Gaming systems sell because of price, library of games, and most importantly BRANDNAME. What's hot and what everyone else is getting. Word of mouth. What'ever goes best for you.
More than likely, the majority of PS2 buyers weren't buying it because it had " a great library of games" but because it's what their friends had, what was mainstream, and what everyone was talking about. People give way to much credit on why things sell because of gimmicks such as a random feature or a certain game. The fact of the matter ladies and gentlemen, is that the main drive to sales of any product is it's brandname and the appeal of that brand. When both sides that you described here Montana, your side and the Nintendo fanboys, come to understand this then you'll see why the Wii is selling well despite lack of games or why the PS2 sold so well despite all the features some of the other systems had.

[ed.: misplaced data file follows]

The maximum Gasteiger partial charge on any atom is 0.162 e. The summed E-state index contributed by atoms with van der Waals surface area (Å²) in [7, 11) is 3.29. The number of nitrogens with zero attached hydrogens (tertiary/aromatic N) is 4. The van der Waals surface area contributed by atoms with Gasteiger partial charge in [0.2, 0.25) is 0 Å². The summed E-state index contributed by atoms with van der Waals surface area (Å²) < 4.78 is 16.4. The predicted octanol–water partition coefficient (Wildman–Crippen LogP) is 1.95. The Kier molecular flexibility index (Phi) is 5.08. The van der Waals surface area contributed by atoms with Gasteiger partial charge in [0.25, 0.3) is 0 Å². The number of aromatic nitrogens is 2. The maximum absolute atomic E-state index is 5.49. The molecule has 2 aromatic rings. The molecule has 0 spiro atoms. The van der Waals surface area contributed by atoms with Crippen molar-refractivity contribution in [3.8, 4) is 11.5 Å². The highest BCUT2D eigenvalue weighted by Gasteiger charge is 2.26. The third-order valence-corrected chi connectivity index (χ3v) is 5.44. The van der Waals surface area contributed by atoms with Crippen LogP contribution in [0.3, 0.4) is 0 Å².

Great systems don't sell well. Bad systems don't sell well. Great brands sell well. The other stuff just helps add on.
Explaining why Wii had such a poor launch and slow first year, and had to catch up to the rocketing PS3.
You (still) mistake momentum for "brand name." Gaming is a momentum based industry. Nintendo had to do something bold to launch quickly and gain momentum right out of the gate. They launched with Wii Sports, which attracted fringe gamers tired of the old type of systems, and at least until Wii Fit, were running on momentum since then. Sure, that momentum comes in the form of good WOM, but you can't equate WOM with branding. PS3 relied on brand name but only recently acheived anything resembling momentum.
"[Our former customers] are unable to find software which they WANT to play."
"The way to solve this problem lies in how to communicate what kind of games [they CAN play]."
Satoru Iwata, Nintendo President. Only slightly paraphrased.